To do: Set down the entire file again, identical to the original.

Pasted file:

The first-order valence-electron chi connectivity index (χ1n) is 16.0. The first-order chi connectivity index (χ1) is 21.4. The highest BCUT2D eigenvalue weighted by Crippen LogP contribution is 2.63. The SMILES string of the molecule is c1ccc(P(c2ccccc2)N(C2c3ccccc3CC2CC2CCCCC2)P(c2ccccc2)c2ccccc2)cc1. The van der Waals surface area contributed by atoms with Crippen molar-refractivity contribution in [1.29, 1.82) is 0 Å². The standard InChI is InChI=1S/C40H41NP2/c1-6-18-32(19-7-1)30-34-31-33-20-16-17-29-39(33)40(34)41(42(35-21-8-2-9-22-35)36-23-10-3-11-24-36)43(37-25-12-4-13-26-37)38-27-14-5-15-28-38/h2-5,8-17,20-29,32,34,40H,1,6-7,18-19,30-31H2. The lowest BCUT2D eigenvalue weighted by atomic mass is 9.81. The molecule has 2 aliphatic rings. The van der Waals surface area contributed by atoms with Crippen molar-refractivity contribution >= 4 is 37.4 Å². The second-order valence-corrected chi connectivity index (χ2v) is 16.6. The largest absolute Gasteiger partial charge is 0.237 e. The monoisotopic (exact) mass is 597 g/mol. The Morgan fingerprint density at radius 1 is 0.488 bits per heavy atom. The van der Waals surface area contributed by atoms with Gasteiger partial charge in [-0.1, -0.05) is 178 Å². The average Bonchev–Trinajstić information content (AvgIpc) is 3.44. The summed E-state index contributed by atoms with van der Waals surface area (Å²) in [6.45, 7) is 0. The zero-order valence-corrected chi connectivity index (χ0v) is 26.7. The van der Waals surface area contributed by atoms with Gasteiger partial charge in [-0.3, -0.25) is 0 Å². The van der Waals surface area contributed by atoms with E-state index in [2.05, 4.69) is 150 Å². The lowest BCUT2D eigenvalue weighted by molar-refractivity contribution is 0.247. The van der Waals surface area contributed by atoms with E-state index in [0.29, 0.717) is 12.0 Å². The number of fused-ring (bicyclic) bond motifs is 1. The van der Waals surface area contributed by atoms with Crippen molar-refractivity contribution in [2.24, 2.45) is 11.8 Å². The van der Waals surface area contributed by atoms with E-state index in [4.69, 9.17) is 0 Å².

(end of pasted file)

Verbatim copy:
The first-order valence-electron chi connectivity index (χ1n) is 16.0. The first-order chi connectivity index (χ1) is 21.4. The highest BCUT2D eigenvalue weighted by Crippen LogP contribution is 2.63. The SMILES string of the molecule is c1ccc(P(c2ccccc2)N(C2c3ccccc3CC2CC2CCCCC2)P(c2ccccc2)c2ccccc2)cc1. The van der Waals surface area contributed by atoms with Crippen molar-refractivity contribution in [1.29, 1.82) is 0 Å². The standard InChI is InChI=1S/C40H41NP2/c1-6-18-32(19-7-1)30-34-31-33-20-16-17-29-39(33)40(34)41(42(35-21-8-2-9-22-35)36-23-10-3-11-24-36)43(37-25-12-4-13-26-37)38-27-14-5-15-28-38/h2-5,8-17,20-29,32,34,40H,1,6-7,18-19,30-31H2. The lowest BCUT2D eigenvalue weighted by atomic mass is 9.81. The molecule has 2 aliphatic rings. The van der Waals surface area contributed by atoms with Crippen molar-refractivity contribution >= 4 is 37.4 Å². The second-order valence-corrected chi connectivity index (χ2v) is 16.6. The largest absolute Gasteiger partial charge is 0.237 e. The monoisotopic (exact) mass is 597 g/mol. The Morgan fingerprint density at radius 1 is 0.488 bits per heavy atom. The van der Waals surface area contributed by atoms with Gasteiger partial charge in [-0.1, -0.05) is 178 Å². The average Bonchev–Trinajstić information content (AvgIpc) is 3.44. The summed E-state index contributed by atoms with van der Waals surface area (Å²) in [6.45, 7) is 0. The zero-order valence-corrected chi connectivity index (χ0v) is 26.7. The van der Waals surface area contributed by atoms with Gasteiger partial charge in [-0.3, -0.25) is 0 Å². The van der Waals surface area contributed by atoms with E-state index in [2.05, 4.69) is 150 Å². The lowest BCUT2D eigenvalue weighted by molar-refractivity contribution is 0.247. The van der Waals surface area contributed by atoms with E-state index in [0.29, 0.717) is 12.0 Å². The number of fused-ring (bicyclic) bond motifs is 1. The van der Waals surface area contributed by atoms with Crippen molar-refractivity contribution in [2.24, 2.45) is 11.8 Å². The van der Waals surface area contributed by atoms with E-state index in [4.69, 9.17) is 0 Å².